Men Without Hats?

No, this isn’t a trip down memory lane, though if you want to relive The Safety Dance, you may. Today, I’m thinking about 1 Corinthians 11. This passage often brings up questions about women covering their heads, but it also states that men should not be covered when they pray.

Every man who prays or prophesies with his head covered dishonors his head.

1 Corinthians 11:4 (ESV)

It’s easy to miss this injunction because most of the first 16 verses of this chapter are making the case for women to be covered. I have never (knowingly) prophesied, but I do pray, and it seems pretty clear that when I pray, I am not supposed have my head covered.

This has been culturally reinforced and supported in the United States as long as I know. Gentlemen remove their hats when they come indoors and when they pray. As fashions have changed in the last 50 years, with the demise of men routinely wearing hats, this has not been much of an issue. Occasionally, a young man will wear a hat indoors, and while routinely ignored in stores, it may attract some ire in a church.

One can find a surprising amount of discussion online on the decline of men wearing hats over the last century. However, I have been unable to find anything even close to the controversy that women’s head coverings seems to generate. This seems a bit odd since the same “formula” used to justify women being continually covered seems to apply to men just as well.

If man is not supposed to be covered when he prays, and we are called to pray without ceasing, then it logically follows that he should never wear a hat. But no one (that I can find) is proclaiming this “rule” or looking down on Christian men for wearing a hat outdoors. I have never heard of a Christian soldier asking for a religious exemption from wearing a hat or helmet.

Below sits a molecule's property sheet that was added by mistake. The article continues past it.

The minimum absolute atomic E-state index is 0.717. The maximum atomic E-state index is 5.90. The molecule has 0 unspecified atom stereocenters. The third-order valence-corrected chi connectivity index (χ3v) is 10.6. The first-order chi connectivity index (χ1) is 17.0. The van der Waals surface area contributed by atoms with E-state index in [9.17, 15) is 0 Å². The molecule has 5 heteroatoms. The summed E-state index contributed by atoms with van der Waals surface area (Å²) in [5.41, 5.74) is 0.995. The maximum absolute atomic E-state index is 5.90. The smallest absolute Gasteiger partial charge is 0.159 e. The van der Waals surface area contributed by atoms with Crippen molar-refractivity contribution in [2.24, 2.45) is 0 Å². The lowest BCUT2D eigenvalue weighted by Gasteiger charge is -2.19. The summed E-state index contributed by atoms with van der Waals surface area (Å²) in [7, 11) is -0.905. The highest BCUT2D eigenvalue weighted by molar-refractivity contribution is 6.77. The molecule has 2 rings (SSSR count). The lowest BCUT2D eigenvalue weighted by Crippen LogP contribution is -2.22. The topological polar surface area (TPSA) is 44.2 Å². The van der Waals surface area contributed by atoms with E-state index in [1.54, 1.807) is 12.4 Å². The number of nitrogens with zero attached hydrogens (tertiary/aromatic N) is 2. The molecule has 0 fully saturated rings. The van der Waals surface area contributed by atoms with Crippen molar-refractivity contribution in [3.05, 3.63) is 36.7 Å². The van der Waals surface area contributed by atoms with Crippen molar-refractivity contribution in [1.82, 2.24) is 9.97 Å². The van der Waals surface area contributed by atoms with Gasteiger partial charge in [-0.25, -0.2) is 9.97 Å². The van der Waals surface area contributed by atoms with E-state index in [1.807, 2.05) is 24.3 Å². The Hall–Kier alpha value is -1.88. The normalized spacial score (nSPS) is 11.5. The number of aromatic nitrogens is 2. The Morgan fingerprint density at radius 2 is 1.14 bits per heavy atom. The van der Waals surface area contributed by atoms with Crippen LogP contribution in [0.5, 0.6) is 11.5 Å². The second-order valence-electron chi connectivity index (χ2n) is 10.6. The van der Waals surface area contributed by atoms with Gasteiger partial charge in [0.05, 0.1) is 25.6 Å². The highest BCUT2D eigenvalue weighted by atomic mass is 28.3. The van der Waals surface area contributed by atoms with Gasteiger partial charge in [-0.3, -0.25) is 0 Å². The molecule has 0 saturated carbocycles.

What does this tell us? I’m not entirely sure, but I think a few conclusions can be drawn.

First, our culture’s practice has more force on us than we care to admit. We take our views of men’s hats from our culture, and since it doesn’t challenge scriptural teaching (unless we take the above “always pray, never cover” as binding) we accept it.

Second, we seem to ignore some passages of Scripture. Paul devotes 16 verses to the issue of head coverings. It seems to have been an important issue, yet these verse are not addressed in any major Sunday lectionary.¹

Third, it might be good to question why we do what we do. It is probably proper to allow custom and culture to dictate many matters of style or fashion for us, but do we ever reflect upon them from a Biblical perspective?

Finally, this may seem like making a mountain out of a molehill, but the means we use to resolve such issues are very important. The way we address controversial or contested topics with and in the Scriptures will dictate how we approach other issues with possibly farther-reaching implications than putting on or taking off a hat.


¹ I checked the Revised Common, Catholic, Episcopal, Lutheran, Methodist, and Anglican Church of North America Sunday lectionaries.

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Filed under Balance, Bible, Hermeneutics, Prayer

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